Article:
FTC Settlement Leads Breach RoundupStem Cell Bank Breach Affected 300,000
In this week's breach roundup, a stem cell bank has reached a settlement with the Federal Trade Commission tied to a 2010 breach that affected 300,000 individuals. Also, authorities are investigating unauthorized access to an Alabama state computer network.
See Also: The Global State of Online Digital Trust
Settlement in Stem Cell Bank Breach
The stem cell bank Cbr Systems Inc. has agreed to a settlement with the Federal Trade Commission tied to a December 2010 data breach that exposed the Social Security numbers and credit and debit card numbers of nearly 300,000 consumers.
The company specializes in storing newborn's stem cells, offering umbilical cord blood and tissue banking services.
The FTC settlement agreement requires Cbr to establish and maintain a comprehensive information security program and submit to security audits by independent auditors every other year for 20 years. The settlement also bars Cbr from misrepresenting its privacy and security practices. The FTC did not impose a monetary penalty.
In the breach incident, unencrypted backup tapes containing consumers' personal information, but no health information, were stolen from an employee's vehicle, according to the FTC.
Information on the stolen tapes included parents' names, Social Security numbers, drivers' license numbers, credit and debit card numbers, card expiration dates, checking account numbers, addresses, e-mail addresses and telephone numbers, plus information about newborns.
Affected individuals were offered one year's worth of free credit protection as part of its risk management effort when the breach was initially reported (see: 300,000 Alerted to Stem Cell Bank Breach).
Alabama Investigates Security Incident
The Alabama Department of Homeland Security is investigating unauthorized access to a computer network at the Alabama Information Services Division.
The division, part of the Alabama Department of Finance, is responsible for information technology services for the state. The state's IT network is deemed critical infrastructure and falls under the jurisdiction of the Alabama Department of Homeland Security.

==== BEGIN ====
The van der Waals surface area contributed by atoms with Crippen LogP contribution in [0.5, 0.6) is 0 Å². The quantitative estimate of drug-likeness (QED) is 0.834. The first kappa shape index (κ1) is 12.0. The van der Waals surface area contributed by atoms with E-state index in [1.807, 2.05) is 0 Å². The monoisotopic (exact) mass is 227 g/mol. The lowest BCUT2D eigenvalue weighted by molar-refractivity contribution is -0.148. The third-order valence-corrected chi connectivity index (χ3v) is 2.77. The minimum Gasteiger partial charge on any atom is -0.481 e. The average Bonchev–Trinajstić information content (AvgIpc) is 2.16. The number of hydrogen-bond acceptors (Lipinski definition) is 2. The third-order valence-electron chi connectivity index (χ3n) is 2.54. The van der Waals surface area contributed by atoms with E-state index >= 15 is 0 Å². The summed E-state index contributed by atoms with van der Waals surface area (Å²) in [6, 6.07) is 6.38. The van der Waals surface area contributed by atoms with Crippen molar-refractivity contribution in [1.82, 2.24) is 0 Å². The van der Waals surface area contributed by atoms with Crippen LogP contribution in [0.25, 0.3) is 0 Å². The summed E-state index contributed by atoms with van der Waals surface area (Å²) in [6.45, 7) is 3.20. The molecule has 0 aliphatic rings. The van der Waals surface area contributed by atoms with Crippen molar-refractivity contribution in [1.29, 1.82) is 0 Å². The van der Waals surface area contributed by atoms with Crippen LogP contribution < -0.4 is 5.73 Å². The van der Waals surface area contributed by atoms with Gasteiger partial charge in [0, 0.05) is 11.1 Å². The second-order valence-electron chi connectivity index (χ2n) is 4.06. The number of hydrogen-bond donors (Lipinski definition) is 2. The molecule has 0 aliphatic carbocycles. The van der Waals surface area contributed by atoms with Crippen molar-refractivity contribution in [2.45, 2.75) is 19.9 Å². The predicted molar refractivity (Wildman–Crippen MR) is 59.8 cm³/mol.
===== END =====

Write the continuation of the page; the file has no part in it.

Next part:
ALDHS confirmed in a statement that someone obtained unauthorized access to the state network and examined multiple computers. At least one server containing malware was used to gain access to the systems, ALDHS reports.
Upon discovering the incident, the Alabama Information Services Division activated a computer emergency response team to monitor network activity; deployed additional firewalls to monitor and control access to state systems; consulted with local and federal officials to assist in the investigation; obtained the services of a national cybersecurity consulting firm to help collect and analyze attack data; and began examining Internet-accessible applications to help ensure they're not vulnerable to attacks.
"We are currently conducting an extensive inquiry with our state and federal partners who are experts in their field regarding cybersecurity," said Spencer Collier, director of the Alabama Department of Homeland Security. "We are doing everything in our power to protect the evidence, maintain the confidentiality required in a case of this nature and to prevent future intrusions."
E-mail Error Exposes SSNs
Cheyney University of Pennsylvania is reportedly notifying more than 2,000 current and former students that their names, mailing addresses and Social Security numbers were exposed because of an e-mail error.
On January 24, one of the university's administrative offices sent an e-mail message to university students and attached a file that included all of the students' personal information, according to the university's online breach incident report.
Affected individuals will receive free credit monitoring services.
Although the university hasn't revealed the total number of students affected, CBS Philly is reporting 2,100 current and former students were affected.